"Is the Pacifique Sea my home?":John Donne's Hymns

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Title: "Is the Pacifique Sea my home?":John Donne's Hymns
Author: Zumbach, Eric Hudson
Advisors: R. V. Young, Committee Member
M. Thomas Hester, Committee Chair
Nick Halpern, Committee Member
Abstract: Scholars have traditionally regarded John Donne's three Hymns as independent works of devotional or meditative verse. This study proposes that Donne's Hymns are read properly as a tripartite sequence, one which addresses the poet's desire for a spiritual union with Christ. Before that union may occur, Donne must "tune the Instrument" of his soul by submitting his fallen will to the will of Christ. The Hymns are that "tuning," that labor of submission. As they unfold, the Hymns present the drama of Donne's piety wrestling with his aggressive will, and his transformation from a self-serving rake dedicated to his "Iland" of "false mistresses" into a Christ-serving religious. Until the last line of the Hymns, Donne seems to have won spiritual security: he has prayed for release from his "Iland," he has "embrace[d]" the body and blood of Christ, and he has confessed his "sinne of feare," despair. However, the final line of the Hymns, "I have no more," seems to unravel Donne's spiritual work. His final perplexing, ambiguous line could indicate (among many other meanings) that he has fully transformed, or that he has abandoned the enterprise altogether. "I have no more," an enunciation of Donne's fallen will, proves if anything that the work of the soul is never complete.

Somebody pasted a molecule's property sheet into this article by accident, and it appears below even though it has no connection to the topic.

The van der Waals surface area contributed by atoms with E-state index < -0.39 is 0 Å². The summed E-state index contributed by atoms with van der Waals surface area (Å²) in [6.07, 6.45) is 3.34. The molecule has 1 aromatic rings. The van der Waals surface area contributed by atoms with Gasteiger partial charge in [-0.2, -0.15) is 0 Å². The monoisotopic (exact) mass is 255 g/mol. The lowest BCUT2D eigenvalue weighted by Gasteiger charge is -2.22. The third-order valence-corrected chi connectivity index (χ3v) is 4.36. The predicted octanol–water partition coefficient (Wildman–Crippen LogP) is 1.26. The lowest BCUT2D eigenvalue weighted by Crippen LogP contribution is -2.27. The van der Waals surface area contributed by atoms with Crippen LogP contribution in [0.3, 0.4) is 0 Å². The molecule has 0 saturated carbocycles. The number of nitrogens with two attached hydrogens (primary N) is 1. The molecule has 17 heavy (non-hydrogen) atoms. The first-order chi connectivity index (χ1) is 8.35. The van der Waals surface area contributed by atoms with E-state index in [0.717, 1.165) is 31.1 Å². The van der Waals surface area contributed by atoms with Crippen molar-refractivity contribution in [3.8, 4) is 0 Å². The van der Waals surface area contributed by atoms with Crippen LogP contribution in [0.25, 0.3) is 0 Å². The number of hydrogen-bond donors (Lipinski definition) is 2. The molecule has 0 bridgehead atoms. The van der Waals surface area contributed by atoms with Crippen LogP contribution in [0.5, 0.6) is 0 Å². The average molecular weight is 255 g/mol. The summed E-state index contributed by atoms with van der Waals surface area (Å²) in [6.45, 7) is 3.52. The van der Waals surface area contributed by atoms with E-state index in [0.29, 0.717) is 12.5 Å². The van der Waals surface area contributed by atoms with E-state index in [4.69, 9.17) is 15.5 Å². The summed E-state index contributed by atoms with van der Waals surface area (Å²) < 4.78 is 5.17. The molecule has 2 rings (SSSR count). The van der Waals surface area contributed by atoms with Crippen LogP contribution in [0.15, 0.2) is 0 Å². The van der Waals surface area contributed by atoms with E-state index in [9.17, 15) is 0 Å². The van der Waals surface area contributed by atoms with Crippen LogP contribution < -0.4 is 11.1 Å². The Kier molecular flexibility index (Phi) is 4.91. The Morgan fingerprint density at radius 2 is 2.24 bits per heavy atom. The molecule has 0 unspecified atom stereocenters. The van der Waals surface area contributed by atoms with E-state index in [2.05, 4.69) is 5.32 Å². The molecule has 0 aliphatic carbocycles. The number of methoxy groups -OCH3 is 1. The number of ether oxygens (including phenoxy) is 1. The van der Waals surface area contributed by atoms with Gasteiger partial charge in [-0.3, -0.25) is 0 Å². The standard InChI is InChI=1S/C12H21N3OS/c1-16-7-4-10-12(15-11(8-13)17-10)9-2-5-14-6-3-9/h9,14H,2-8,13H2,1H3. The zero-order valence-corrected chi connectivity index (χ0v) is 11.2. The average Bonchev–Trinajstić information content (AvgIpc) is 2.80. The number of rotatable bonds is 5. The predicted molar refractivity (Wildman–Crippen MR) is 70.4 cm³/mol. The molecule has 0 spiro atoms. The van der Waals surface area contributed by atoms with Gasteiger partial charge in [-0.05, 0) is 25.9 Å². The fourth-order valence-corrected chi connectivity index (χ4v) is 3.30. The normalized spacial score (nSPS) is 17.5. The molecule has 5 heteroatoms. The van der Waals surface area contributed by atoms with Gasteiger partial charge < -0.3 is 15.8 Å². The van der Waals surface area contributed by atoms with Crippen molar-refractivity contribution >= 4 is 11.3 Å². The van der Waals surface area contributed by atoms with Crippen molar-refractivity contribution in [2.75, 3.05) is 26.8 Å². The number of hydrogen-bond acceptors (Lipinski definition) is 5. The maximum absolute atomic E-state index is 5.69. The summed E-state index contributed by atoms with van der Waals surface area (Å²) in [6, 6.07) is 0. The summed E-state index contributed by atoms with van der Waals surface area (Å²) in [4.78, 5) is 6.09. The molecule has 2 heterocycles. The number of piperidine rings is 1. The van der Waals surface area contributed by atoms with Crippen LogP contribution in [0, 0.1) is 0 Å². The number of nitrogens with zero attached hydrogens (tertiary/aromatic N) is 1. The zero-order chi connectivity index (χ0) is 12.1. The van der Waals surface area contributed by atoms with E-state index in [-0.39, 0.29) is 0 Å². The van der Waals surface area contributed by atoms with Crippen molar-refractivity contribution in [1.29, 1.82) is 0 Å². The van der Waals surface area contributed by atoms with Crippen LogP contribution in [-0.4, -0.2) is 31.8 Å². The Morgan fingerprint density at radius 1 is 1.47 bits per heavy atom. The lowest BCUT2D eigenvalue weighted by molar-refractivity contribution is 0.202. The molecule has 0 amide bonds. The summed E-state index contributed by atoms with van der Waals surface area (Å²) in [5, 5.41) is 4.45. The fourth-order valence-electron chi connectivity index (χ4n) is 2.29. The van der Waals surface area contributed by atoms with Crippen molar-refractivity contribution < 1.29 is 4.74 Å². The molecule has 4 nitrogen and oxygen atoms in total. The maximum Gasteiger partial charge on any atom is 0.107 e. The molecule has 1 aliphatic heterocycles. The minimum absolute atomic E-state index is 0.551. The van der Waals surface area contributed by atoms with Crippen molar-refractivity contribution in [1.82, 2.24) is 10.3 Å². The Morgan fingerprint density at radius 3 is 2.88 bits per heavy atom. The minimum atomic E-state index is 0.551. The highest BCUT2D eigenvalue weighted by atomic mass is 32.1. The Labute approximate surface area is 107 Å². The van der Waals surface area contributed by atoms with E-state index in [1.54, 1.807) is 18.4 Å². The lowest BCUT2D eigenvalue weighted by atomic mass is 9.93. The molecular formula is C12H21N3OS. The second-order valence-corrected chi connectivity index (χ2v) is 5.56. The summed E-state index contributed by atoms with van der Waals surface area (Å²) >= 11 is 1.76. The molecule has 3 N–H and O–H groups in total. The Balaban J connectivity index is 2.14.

Date: 2003-08-01
Degree: MA
Discipline: English
URI: http://www.lib.ncsu.edu/resolver/1840.16/1384

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